When Verity falls pregnant, she’s quite content to take things easy for a while, especially after the last few scrapes that she barely escaped. Spending more time with David and sorting through the piles of baby clothes are her priorities. But something out there has other plans for her and, with her super-strength depleted, Verity is in for the fight of her life.
The first Verity Fassbinder novel, Vigil, is a hard act to follow. The sleepy Brisbane setting with a supernatural underbelly is something that I wouldn’t believe could be pulled off if I hadn’t read it. The epic scale of the story seems suited to a more glamourous city, but Slatter’s Brisbane steps up to the plate marvellously. In Slatter’s hands Brisbane retains the essence that its residents love, but also becomes something more in the process. Needless to say, when I picked up Corpselight – at the official launch because I was not waiting longer than necessary for it – I expected great things.
And let me tell you how Corpselight delivers.
Pregnancy and motherhood aren’t things that crop up regularly in the urban fantasy novels that I read. To be honest, they’re not the sorts of things I’d seek out, but Slatter handles both well. Verity might be a no nonsense, hardened investigator used to toughing out difficult situations, but she’s also very human. She gets tired and cranky and emotional, and having a baby brings all of these things to the forefront. It’s also really interesting to see how Verity handles motherhood. Her portrayal in Corpselight is much more realistic than many fictional maternal portrayals. Despite having a baby to worry about, she’s still very much her own person. While she takes extra precautions, she’s not ready to give up her life to be a mother.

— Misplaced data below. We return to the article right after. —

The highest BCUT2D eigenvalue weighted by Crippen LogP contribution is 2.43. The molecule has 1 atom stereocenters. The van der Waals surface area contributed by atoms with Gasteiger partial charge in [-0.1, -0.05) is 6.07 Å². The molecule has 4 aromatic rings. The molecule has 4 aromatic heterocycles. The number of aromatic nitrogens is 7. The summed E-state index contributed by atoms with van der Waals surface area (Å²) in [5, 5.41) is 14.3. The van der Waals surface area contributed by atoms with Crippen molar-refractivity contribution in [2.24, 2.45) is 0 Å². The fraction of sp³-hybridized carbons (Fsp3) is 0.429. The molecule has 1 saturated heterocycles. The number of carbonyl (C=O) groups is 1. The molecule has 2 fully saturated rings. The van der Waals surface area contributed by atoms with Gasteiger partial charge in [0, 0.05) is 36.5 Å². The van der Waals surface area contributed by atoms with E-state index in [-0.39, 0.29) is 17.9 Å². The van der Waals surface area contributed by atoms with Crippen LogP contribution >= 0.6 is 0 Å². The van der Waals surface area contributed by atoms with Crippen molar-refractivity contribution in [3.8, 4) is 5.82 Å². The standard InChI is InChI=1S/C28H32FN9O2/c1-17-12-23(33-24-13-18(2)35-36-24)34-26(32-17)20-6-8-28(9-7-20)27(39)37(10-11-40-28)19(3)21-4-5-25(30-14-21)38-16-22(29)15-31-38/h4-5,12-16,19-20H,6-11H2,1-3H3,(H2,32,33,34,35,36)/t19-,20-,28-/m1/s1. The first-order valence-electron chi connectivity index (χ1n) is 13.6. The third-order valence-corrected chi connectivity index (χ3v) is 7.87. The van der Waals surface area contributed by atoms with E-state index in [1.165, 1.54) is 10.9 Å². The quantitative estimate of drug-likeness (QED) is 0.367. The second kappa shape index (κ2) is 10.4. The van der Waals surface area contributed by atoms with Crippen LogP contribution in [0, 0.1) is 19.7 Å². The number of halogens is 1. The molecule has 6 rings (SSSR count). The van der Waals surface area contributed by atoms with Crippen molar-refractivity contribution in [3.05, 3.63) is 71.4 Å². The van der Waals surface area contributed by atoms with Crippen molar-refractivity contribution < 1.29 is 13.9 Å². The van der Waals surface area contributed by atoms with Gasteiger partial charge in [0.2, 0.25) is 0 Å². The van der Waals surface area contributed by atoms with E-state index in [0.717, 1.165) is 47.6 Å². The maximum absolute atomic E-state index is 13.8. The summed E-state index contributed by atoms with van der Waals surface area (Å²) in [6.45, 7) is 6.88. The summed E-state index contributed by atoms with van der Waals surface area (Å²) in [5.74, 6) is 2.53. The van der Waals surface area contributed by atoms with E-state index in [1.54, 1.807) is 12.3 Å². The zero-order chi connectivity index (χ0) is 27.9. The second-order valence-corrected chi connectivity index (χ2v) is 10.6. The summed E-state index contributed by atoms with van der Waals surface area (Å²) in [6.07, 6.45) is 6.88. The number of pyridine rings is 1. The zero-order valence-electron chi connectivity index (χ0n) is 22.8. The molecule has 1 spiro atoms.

Corpselight is darker than Vigil. Not that Vigil was particularly light, but Verity had less to lose in Vigil. In Corpselight the stakes spike like crazy. There are more nuances now that we’re firmly set in this world. Everything is more complex; emotions, relationships, the enemy, family and friends. Verity’s comparative youth becomes a more important factor in this novel; setting her apart from those who have lived through far crueller regimes. It also becomes apparent that a lot of the complexities of the world are lost on Verity because she is too young to have experienced the things her friends have.
The wonderful magical elements are explored more fully in Corpselight. From the magics that Normals can conduct to those that need a Weyrd to power them. Many of the rituals are reminiscent of old faerie lore, and it adds a hefty dose of authenticity.
The ending of Corpselight, while not exactly a cliff-hanger, works brilliantly to set up an even more dynamic situation in the third book, Restoration. And since it’s not out until August 2018, I’m going to have to find something else to fill that void in the meantime.
Corpselight – Angela Slatter
Jo Fletcher Books (July 13, 2017)